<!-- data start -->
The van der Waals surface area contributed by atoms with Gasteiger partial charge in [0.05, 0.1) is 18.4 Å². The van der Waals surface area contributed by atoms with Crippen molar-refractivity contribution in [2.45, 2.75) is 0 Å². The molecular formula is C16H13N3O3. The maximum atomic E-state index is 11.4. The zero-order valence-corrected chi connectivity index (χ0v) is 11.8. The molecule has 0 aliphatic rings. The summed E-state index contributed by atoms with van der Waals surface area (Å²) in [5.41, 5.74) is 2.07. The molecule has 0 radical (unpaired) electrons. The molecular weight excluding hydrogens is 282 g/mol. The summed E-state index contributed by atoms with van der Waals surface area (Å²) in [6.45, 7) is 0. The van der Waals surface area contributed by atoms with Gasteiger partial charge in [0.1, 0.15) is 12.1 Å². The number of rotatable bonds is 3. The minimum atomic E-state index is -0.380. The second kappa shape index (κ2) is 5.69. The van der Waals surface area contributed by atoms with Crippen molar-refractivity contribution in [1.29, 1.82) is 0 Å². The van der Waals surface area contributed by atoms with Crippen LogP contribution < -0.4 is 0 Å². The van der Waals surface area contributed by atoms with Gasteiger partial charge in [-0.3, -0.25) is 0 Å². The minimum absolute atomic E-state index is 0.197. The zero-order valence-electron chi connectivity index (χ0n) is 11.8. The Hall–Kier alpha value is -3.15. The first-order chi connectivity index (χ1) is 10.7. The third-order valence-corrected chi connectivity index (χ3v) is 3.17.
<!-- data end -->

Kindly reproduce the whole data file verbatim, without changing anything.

The van der Waals surface area contributed by atoms with Gasteiger partial charge in [0.05, 0.1) is 18.4 Å². The van der Waals surface area contributed by atoms with Crippen molar-refractivity contribution in [2.45, 2.75) is 0 Å². The molecular formula is C16H13N3O3. The maximum atomic E-state index is 11.4. The zero-order valence-corrected chi connectivity index (χ0v) is 11.8. The molecule has 0 aliphatic rings. The summed E-state index contributed by atoms with van der Waals surface area (Å²) in [5.41, 5.74) is 2.07. The molecule has 0 radical (unpaired) electrons. The molecular weight excluding hydrogens is 282 g/mol. The summed E-state index contributed by atoms with van der Waals surface area (Å²) in [6.45, 7) is 0. The van der Waals surface area contributed by atoms with Gasteiger partial charge in [0.1, 0.15) is 12.1 Å². The number of rotatable bonds is 3. The minimum atomic E-state index is -0.380. The second kappa shape index (κ2) is 5.69. The van der Waals surface area contributed by atoms with Crippen molar-refractivity contribution in [1.29, 1.82) is 0 Å². The van der Waals surface area contributed by atoms with Crippen LogP contribution < -0.4 is 0 Å². The van der Waals surface area contributed by atoms with Gasteiger partial charge in [-0.3, -0.25) is 0 Å². The minimum absolute atomic E-state index is 0.197. The zero-order valence-electron chi connectivity index (χ0n) is 11.8. The Hall–Kier alpha value is -3.15. The first-order chi connectivity index (χ1) is 10.7. The third-order valence-corrected chi connectivity index (χ3v) is 3.17.